Lovers, for example, desire love and so dream of love; lawyers, by Mercutio’s same logic, desire money (“fees”) and so dream of money; and so on. Thus, Mercutio ruthlessly proves Romeo wrong: dreams are not real, but are instead mere reflections of our desires. Believing that dreams are true, he insinuates, is as foolish as believing in fairies.

But starting with line 80, Mercutio’s descriptions of dreams as being reflections of desire takes a darker turn: in an outright explicit turn of phrase, he indicates that Queen Mab often gets angered and “plagues” the lips of ladies with “blisters” (i.e., herpes) “[b]ecause their breaths with sweetmeats tainted are” (i.e., Mab infects ladies’ lips with herpes after she sees that they have been “tainted” by the act of oral sex). Certainly, this is not the stuff dreams are made on.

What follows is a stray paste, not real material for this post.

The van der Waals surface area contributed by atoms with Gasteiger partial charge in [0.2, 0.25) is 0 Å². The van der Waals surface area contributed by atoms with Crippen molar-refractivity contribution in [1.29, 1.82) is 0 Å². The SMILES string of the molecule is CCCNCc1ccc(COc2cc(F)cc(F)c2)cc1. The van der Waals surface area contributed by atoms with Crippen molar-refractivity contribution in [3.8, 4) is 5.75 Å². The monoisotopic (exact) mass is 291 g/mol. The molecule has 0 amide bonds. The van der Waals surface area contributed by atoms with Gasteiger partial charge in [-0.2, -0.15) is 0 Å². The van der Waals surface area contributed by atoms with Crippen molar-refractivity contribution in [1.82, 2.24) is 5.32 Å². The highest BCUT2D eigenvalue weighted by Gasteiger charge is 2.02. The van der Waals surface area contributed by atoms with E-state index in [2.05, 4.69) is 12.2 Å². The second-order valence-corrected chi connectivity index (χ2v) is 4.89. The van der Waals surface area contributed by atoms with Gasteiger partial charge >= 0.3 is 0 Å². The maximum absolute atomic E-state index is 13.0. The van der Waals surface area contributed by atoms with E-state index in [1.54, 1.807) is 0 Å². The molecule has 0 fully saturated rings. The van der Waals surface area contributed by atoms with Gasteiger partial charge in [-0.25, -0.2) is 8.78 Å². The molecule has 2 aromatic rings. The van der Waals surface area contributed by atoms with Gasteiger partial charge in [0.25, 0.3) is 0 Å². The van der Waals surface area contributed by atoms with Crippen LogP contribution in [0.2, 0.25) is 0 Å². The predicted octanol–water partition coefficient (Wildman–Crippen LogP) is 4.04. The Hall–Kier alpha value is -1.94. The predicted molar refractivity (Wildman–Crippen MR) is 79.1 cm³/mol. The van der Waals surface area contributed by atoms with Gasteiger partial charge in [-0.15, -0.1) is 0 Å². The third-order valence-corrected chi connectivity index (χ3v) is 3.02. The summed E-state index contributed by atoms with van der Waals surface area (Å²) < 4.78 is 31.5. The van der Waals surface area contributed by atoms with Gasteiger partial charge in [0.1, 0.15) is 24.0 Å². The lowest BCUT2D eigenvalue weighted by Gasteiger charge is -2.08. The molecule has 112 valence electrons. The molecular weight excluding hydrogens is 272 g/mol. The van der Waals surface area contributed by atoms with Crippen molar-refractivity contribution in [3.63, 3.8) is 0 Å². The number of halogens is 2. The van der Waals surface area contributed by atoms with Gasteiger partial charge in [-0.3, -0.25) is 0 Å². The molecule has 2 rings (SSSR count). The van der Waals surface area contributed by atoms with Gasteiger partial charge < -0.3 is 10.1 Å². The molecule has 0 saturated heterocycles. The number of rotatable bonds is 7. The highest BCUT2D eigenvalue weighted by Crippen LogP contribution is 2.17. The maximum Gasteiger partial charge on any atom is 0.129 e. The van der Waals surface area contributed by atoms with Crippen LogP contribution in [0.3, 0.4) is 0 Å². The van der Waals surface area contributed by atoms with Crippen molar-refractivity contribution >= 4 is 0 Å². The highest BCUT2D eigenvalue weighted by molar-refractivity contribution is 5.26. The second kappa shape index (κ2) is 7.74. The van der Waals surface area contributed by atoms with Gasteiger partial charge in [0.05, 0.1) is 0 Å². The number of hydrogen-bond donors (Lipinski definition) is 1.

Darker still are Mercutio’s following descriptions of dreams: while still demonstrating that dreams only reflect desires, he says,

Sometime she driveth o’er a soldier’s neck,
And then dreams he of cutting foreign throats,
Of breaches, ambuscadoes, Spanish blades,
Of healths five fathom deep, and then anon
Drums in his ear, at which he starts and wakes
And, being thus frighted, swears a prayer or two
And sleeps again. (I.iv.87-93)

Truly, not all people are peaceful civilians, so not all dreams are placid. Soldiers, Mercutio says, desire killing enemy soldiers in battle, and thus their dreams are full of violence and death. At last, before being cut off by Romeo, Mercutio mentions that Queen Mab also brings to young girls dreams of the pain associated with both sex and childbirth. Obviously, dreams of sickness, death, and pain are quite different than the aforementioned dreams of love, money and kisses. Thus, dreams can be happy and frivolous, but dreams can also be dark and frightening.